Wisconsin commercial eviction laws are enforced by the local county Court of Common Pleas or Small Claim Court. Eviction proceedings can be filed against a tenant for violation of lease terms and non-payment.
The amount of rent paid for a commercial rental determines whether the case is heard in a Wisconsin small claims court or as a criminal case. Wisconsin law states the landlord must serve a written notice to the tenant before legal charges are filed. Although the court prefers a written notice handed to the tenant, posting an eviction notice on a door or via mail is acceptable.
Pay or Quit Notices
Non-renewal of a month to month or "at will" tenancy is not an eviction notice. Wisconsin courts recognize five types of formal eviction notices. The five day "Pay or Quit" and "Non-Rent Violation" notices serve as a warning. The tenant has five days to correct the issues pointed out by the landlord. A 30-day notice allows tenants to pay back rent or correct lease violations.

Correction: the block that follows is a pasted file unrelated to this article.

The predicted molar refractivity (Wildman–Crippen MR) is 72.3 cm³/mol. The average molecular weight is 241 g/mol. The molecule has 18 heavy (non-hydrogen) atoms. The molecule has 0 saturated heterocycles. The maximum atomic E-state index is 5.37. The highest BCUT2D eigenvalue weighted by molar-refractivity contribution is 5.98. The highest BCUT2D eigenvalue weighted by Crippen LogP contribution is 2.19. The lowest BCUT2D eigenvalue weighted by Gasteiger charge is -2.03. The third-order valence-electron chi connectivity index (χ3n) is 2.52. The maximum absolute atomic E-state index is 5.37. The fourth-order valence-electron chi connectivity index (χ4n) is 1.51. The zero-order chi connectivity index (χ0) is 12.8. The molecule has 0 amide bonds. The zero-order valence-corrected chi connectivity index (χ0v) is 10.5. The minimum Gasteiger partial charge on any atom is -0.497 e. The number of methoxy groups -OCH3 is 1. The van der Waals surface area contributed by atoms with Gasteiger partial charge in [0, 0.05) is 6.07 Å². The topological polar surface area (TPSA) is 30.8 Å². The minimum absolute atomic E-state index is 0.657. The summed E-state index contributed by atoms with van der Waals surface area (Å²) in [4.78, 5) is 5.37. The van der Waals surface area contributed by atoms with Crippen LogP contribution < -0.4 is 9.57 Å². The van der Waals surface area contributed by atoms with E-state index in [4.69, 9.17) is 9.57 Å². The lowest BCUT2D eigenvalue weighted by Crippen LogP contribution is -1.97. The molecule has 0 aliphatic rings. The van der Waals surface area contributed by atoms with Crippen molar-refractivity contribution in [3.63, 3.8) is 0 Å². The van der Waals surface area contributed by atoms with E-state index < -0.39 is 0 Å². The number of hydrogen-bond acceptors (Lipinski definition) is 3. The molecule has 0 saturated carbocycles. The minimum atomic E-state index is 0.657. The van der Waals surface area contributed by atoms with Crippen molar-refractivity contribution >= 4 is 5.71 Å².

No Right to Cure Notices
Five- and 14-day "No Right to Cure" notices are given when the landlord wants the tenant removed. Landlords can only issue this type of five-day notice when law enforcement decides the property is a drug nuisance.